Considering the frequency of STI and STD occurrence, awareness is essential to your sexual health. Part of this awareness comes from knowing the difference between different types of sexual illnesses.
To find out the difference between these two medical terms, check out the guide below.
STD Vs. STI
The first difference between STDs and STIs is in the name. STD stands for sexually transmitted disease, whereas STI means sexually transmitted infection. Essentially, the difference is between a disease and an infection.
Not all diseases begin with infections, but many do. Sexually transmitted disease first begin as sexually transmitted infections. Infection occurs with the sexually transmitted bacteria or virus first enters the body and begins multiplying.
Once the sexually transmitted bacteria or viruses have entered the body, the infection may progress into a disease. Disease occurs when this foreign presence officially disrupts the body’s normal functions and processes.
Origins of the Terms
Another reason for the emergence of the term STI is due to stigma. Terms like venereal disease and sexually transmitted disease have existed for so long that they have a bad connotation.
Already, venereal disease was changed out for sexually transmitted disease. Now, many people prefer to use the term sexually transmitted infection. Perhaps in another 50 years, there will be another term introduced.
Both venereal disease and sexually transmitted disease use the term “disease.” This seems to be the catalyst for the bad connotation. In contract, the term “infection” does not garner as much negativity. This is possibly due to the perception that an infection is less serious or severe.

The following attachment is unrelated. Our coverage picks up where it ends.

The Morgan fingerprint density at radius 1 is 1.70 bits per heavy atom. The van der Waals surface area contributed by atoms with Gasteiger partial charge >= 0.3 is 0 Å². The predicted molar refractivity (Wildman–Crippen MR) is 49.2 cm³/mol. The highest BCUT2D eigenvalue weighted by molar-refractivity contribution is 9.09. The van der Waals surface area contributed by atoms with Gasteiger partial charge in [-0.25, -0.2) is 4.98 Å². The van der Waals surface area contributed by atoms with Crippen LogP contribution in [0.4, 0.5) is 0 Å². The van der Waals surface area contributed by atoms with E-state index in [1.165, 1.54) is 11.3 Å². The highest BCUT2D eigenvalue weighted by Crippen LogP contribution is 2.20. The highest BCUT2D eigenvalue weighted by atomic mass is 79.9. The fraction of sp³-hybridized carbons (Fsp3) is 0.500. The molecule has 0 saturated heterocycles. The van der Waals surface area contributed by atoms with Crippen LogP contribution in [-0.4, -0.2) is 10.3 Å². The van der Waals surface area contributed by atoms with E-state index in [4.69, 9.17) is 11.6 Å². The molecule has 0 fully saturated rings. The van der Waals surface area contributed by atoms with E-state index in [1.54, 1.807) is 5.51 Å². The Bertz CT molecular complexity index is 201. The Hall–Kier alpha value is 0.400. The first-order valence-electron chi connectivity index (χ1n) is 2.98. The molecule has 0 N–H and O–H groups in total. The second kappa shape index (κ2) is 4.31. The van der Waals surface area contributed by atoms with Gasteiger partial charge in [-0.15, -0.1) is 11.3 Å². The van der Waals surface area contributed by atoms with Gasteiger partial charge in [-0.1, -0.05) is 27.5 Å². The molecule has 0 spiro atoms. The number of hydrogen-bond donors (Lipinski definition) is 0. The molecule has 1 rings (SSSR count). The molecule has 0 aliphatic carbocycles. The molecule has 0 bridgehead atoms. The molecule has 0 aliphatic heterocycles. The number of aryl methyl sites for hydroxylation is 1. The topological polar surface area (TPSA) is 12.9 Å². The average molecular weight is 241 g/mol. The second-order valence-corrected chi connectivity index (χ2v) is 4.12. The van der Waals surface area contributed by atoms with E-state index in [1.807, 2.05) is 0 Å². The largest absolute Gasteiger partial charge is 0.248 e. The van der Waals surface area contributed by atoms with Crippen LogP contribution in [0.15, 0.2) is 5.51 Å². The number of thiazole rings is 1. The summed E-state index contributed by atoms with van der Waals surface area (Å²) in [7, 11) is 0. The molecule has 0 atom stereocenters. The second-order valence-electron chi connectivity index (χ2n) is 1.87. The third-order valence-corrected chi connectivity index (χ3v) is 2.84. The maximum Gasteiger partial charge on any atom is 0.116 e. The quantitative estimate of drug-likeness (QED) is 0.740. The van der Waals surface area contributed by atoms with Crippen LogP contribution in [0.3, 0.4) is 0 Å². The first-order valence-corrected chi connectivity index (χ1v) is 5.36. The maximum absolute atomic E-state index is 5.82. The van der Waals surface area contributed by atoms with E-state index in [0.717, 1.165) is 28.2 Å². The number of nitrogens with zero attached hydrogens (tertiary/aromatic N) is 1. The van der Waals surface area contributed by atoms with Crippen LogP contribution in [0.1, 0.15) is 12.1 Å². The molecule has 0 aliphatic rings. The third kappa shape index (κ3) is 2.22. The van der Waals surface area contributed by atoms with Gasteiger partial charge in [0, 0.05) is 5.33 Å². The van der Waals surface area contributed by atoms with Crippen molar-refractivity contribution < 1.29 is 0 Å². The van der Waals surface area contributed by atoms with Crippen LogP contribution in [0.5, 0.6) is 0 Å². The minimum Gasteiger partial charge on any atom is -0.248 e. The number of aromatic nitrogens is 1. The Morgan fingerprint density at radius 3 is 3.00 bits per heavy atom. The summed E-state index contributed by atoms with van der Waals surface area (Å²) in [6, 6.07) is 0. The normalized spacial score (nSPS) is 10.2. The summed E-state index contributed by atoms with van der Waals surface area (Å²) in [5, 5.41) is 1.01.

Of course, STD and STI aren’t really interchangeable. However, even doctors are using STI instead of STD. Sometimes stigma can be just as harmful as a disease.
Another major difference between STDs and STIs is how they present. Because an STD is the later stage of an STI, you may have some symptoms. With an STI however, many carriers show no signs of being infected.
Getting tested is the only way to know whether you carry an STD or STI. Unfortunately, many people still neglect to get regularly tested after sexual activity. This is often due to stigma.
Some medical professionals hope that by using less stigmatized terms, more people will be encouraged to get tested. It’s vital that people feel comfortable and safe, get tested, and prevent the spread of disease.
Unfortunately, many diseases are spread due to the carrier’s ignorance of their status.
Dealing with STDs and STIs
Now that you know the difference between STD vs. STI, you can arm yourself with knowledge. Awareness is one of the best ways to protect yourself from contracting disease.
Another way to protect yourself is by using protection. If you’re not sure about your options, don’t hesitate to speak with the professionals at State Urgent Care.